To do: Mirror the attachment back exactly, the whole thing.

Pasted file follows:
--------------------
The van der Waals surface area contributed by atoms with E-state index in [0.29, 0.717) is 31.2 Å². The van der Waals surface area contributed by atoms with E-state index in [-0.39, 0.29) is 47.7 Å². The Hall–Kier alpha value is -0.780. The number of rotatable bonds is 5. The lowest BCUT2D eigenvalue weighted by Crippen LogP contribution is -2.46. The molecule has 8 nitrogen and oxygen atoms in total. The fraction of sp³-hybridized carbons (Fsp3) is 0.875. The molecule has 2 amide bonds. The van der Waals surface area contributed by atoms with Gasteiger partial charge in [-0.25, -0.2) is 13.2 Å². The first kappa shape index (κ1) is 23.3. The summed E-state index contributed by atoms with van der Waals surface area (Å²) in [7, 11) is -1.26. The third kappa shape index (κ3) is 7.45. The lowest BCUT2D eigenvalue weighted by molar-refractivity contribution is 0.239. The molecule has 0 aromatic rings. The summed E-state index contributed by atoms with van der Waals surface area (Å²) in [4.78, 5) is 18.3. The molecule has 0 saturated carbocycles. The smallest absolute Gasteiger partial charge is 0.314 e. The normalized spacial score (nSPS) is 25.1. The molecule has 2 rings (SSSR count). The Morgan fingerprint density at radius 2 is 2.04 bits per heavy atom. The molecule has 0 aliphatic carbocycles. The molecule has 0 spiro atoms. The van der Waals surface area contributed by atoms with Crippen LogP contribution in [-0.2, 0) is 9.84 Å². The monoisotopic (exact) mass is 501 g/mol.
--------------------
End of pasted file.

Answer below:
The van der Waals surface area contributed by atoms with E-state index in [0.29, 0.717) is 31.2 Å². The van der Waals surface area contributed by atoms with E-state index in [-0.39, 0.29) is 47.7 Å². The Hall–Kier alpha value is -0.780. The number of rotatable bonds is 5. The lowest BCUT2D eigenvalue weighted by Crippen LogP contribution is -2.46. The molecule has 8 nitrogen and oxygen atoms in total. The fraction of sp³-hybridized carbons (Fsp3) is 0.875. The molecule has 2 amide bonds. The van der Waals surface area contributed by atoms with Gasteiger partial charge in [-0.25, -0.2) is 13.2 Å². The first kappa shape index (κ1) is 23.3. The summed E-state index contributed by atoms with van der Waals surface area (Å²) in [7, 11) is -1.26. The third kappa shape index (κ3) is 7.45. The lowest BCUT2D eigenvalue weighted by molar-refractivity contribution is 0.239. The molecule has 0 aromatic rings. The summed E-state index contributed by atoms with van der Waals surface area (Å²) in [4.78, 5) is 18.3. The molecule has 0 saturated carbocycles. The smallest absolute Gasteiger partial charge is 0.314 e. The normalized spacial score (nSPS) is 25.1. The molecule has 2 rings (SSSR count). The Morgan fingerprint density at radius 2 is 2.04 bits per heavy atom. The molecule has 0 aliphatic carbocycles. The molecule has 0 spiro atoms. The van der Waals surface area contributed by atoms with Crippen LogP contribution in [-0.2, 0) is 9.84 Å². The monoisotopic (exact) mass is 501 g/mol.